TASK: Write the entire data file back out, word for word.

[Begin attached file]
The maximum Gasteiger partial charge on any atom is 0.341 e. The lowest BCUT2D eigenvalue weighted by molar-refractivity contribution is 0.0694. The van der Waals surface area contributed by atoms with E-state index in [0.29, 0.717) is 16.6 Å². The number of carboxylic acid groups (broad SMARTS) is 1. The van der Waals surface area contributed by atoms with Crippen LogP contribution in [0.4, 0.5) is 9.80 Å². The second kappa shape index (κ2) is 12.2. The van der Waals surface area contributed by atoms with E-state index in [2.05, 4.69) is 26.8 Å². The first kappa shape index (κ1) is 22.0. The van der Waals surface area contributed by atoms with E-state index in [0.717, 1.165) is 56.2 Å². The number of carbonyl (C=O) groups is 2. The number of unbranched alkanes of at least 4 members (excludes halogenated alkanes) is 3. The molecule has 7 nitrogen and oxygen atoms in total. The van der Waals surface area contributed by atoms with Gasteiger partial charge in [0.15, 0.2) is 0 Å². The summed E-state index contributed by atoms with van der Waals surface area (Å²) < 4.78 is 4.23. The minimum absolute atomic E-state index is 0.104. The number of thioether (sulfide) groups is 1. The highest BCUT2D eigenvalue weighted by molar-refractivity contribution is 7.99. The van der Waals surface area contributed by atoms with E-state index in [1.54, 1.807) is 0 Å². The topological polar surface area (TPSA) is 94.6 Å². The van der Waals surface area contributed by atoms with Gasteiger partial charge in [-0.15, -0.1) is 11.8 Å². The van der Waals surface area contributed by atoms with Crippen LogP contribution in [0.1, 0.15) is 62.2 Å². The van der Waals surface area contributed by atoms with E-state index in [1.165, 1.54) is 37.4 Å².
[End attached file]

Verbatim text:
The maximum Gasteiger partial charge on any atom is 0.341 e. The lowest BCUT2D eigenvalue weighted by molar-refractivity contribution is 0.0694. The van der Waals surface area contributed by atoms with E-state index in [0.29, 0.717) is 16.6 Å². The number of carboxylic acid groups (broad SMARTS) is 1. The van der Waals surface area contributed by atoms with Crippen LogP contribution in [0.4, 0.5) is 9.80 Å². The second kappa shape index (κ2) is 12.2. The van der Waals surface area contributed by atoms with E-state index in [2.05, 4.69) is 26.8 Å². The first kappa shape index (κ1) is 22.0. The van der Waals surface area contributed by atoms with E-state index in [0.717, 1.165) is 56.2 Å². The number of carbonyl (C=O) groups is 2. The number of unbranched alkanes of at least 4 members (excludes halogenated alkanes) is 3. The molecule has 7 nitrogen and oxygen atoms in total. The van der Waals surface area contributed by atoms with Gasteiger partial charge in [0.15, 0.2) is 0 Å². The summed E-state index contributed by atoms with van der Waals surface area (Å²) < 4.78 is 4.23. The minimum absolute atomic E-state index is 0.104. The number of thioether (sulfide) groups is 1. The highest BCUT2D eigenvalue weighted by molar-refractivity contribution is 7.99. The van der Waals surface area contributed by atoms with E-state index in [1.54, 1.807) is 0 Å². The topological polar surface area (TPSA) is 94.6 Å². The van der Waals surface area contributed by atoms with Gasteiger partial charge in [-0.15, -0.1) is 11.8 Å². The van der Waals surface area contributed by atoms with Crippen LogP contribution in [0.1, 0.15) is 62.2 Å². The van der Waals surface area contributed by atoms with E-state index in [1.165, 1.54) is 37.4 Å².